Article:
It was this obsession and hatred that concerned us most precisely because we never knew when he might act on his threats of violence. Our concern was heightened by his apparent willingness to continue despite having already been punished for the same crime and having been repeatedly warned by law enforcement to stop what he was doing.
So now the sentence has been given. Syring will be in a federal prison until 2024. At that time, he will begin three years in court-ordered probation, undergoing psychiatric evaluation, and be required to avoid any contact or communication with me or any current of former staff member of the Institute.
It gives me no pleasure to see this man going to jail for a long period, but it does provide us all with a sense of enormous relief. I’ve been threatened before. My wife, my children, and I have received death threats for the past 50 years – owing to my advocacy for Palestinian rights and the rights of the Arab American community. My office was fire-bombed and an Arab American colleague, whom I hired, was murdered. Two individuals who, in the past, made death threats against me and my children were convicted and sentenced to prison terms. But this case was different.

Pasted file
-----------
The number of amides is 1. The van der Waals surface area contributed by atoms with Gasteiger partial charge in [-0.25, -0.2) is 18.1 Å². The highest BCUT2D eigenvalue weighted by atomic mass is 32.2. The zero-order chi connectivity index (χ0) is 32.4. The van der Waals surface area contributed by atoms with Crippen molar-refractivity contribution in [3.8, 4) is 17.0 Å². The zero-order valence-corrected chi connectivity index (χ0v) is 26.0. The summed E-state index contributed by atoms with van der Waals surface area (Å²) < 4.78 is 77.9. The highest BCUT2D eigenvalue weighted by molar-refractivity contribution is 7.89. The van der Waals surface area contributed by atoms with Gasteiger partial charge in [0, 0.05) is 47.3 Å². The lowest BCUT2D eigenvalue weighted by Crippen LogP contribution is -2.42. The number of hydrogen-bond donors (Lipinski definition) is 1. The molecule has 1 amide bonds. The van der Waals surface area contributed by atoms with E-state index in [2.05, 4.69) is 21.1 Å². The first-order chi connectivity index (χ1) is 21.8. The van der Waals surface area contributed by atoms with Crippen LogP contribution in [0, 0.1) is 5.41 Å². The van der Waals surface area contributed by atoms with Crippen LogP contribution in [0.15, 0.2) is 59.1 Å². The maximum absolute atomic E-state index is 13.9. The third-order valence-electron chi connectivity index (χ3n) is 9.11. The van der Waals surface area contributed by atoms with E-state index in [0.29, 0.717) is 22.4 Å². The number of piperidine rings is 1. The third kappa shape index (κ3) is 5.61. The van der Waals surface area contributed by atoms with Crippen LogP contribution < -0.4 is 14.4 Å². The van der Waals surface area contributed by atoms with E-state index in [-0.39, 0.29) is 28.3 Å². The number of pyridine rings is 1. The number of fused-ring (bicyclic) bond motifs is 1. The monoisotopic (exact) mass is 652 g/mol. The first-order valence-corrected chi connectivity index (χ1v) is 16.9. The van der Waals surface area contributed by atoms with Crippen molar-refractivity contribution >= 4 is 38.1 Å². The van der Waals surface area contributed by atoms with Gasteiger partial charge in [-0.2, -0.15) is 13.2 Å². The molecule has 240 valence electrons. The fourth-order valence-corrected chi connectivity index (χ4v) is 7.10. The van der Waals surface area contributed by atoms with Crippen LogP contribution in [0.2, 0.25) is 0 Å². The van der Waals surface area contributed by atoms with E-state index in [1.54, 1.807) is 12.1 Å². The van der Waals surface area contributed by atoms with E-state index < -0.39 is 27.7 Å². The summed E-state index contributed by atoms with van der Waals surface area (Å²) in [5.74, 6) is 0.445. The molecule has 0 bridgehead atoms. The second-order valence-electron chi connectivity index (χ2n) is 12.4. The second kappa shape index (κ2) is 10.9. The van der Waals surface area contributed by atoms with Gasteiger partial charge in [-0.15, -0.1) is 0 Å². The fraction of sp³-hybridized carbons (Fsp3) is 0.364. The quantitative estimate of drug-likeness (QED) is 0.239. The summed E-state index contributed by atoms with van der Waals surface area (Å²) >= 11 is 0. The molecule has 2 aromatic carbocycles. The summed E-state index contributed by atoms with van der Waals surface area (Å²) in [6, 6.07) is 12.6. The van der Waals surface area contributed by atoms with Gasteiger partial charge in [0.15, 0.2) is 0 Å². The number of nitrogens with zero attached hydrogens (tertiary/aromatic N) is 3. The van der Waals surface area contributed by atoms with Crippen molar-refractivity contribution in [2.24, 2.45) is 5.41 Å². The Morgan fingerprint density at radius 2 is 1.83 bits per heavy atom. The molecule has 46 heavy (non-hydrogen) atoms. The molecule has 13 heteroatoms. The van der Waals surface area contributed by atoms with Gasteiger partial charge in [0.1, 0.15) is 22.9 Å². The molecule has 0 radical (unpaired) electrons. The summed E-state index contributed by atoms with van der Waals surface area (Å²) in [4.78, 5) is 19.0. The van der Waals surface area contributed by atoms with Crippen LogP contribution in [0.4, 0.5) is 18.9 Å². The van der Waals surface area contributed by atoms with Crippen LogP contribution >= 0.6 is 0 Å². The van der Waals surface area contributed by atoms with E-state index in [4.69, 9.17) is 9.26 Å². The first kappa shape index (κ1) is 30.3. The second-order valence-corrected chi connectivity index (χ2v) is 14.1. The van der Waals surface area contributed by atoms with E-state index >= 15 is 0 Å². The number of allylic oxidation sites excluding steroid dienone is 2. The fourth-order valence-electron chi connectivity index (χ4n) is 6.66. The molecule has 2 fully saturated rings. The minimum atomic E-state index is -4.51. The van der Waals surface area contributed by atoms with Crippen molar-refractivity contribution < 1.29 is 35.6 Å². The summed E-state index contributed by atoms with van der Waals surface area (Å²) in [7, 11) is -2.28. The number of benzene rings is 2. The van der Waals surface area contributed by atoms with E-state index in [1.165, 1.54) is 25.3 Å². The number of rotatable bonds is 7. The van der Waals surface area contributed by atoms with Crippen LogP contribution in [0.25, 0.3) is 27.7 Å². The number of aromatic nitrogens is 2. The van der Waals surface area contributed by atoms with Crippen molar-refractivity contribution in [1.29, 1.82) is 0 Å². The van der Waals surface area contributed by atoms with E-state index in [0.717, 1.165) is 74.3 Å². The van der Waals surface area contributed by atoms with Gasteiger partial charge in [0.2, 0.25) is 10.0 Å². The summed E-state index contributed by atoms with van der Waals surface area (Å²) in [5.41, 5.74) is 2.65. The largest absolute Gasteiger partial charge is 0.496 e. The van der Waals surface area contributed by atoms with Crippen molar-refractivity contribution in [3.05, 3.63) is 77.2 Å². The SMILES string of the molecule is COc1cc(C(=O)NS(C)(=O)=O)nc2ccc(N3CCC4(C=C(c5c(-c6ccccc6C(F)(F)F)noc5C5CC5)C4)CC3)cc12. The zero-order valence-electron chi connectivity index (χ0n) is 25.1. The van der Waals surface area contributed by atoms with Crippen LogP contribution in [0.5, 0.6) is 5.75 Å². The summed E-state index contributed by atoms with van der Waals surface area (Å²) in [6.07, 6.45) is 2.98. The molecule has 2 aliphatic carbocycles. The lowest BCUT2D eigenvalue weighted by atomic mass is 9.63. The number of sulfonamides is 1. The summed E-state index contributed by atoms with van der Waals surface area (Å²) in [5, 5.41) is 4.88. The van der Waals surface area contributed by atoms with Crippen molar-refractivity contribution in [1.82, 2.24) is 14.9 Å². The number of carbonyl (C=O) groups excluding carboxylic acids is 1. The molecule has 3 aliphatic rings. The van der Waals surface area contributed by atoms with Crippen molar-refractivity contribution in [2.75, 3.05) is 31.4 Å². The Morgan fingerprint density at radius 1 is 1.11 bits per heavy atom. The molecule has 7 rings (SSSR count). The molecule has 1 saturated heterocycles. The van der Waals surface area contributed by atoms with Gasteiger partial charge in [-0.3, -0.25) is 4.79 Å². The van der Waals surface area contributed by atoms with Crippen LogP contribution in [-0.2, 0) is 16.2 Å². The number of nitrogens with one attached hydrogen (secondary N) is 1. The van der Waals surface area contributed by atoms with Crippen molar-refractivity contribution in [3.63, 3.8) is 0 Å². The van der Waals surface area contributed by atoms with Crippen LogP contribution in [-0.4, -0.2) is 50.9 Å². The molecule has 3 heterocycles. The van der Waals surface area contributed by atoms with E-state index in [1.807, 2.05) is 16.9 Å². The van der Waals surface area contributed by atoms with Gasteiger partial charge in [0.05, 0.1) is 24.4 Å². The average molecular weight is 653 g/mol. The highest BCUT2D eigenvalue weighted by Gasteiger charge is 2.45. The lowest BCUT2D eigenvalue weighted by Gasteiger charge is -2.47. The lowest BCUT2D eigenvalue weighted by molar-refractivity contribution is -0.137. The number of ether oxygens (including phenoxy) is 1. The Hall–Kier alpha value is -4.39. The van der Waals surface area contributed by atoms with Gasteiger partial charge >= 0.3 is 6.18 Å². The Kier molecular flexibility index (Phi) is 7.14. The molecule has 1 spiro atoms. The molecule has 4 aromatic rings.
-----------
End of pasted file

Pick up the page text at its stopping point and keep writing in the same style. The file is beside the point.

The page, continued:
In the first place, Syring had tormented us for over a decade. He literally became a part of our daily lives. My wife had his picture handy and if a car was parked outside of our house, she would check to see if he was the driver. My staff were instructed to alter their behaviors – so as not to take the same route to and from the office. And some even had to receive counseling. It was especially troubling to see the reactions of young interns when they would be the unlucky recipients of a Syring email. They had come to have a Washington work experience, not to be threatened or have their ethnicity maligned.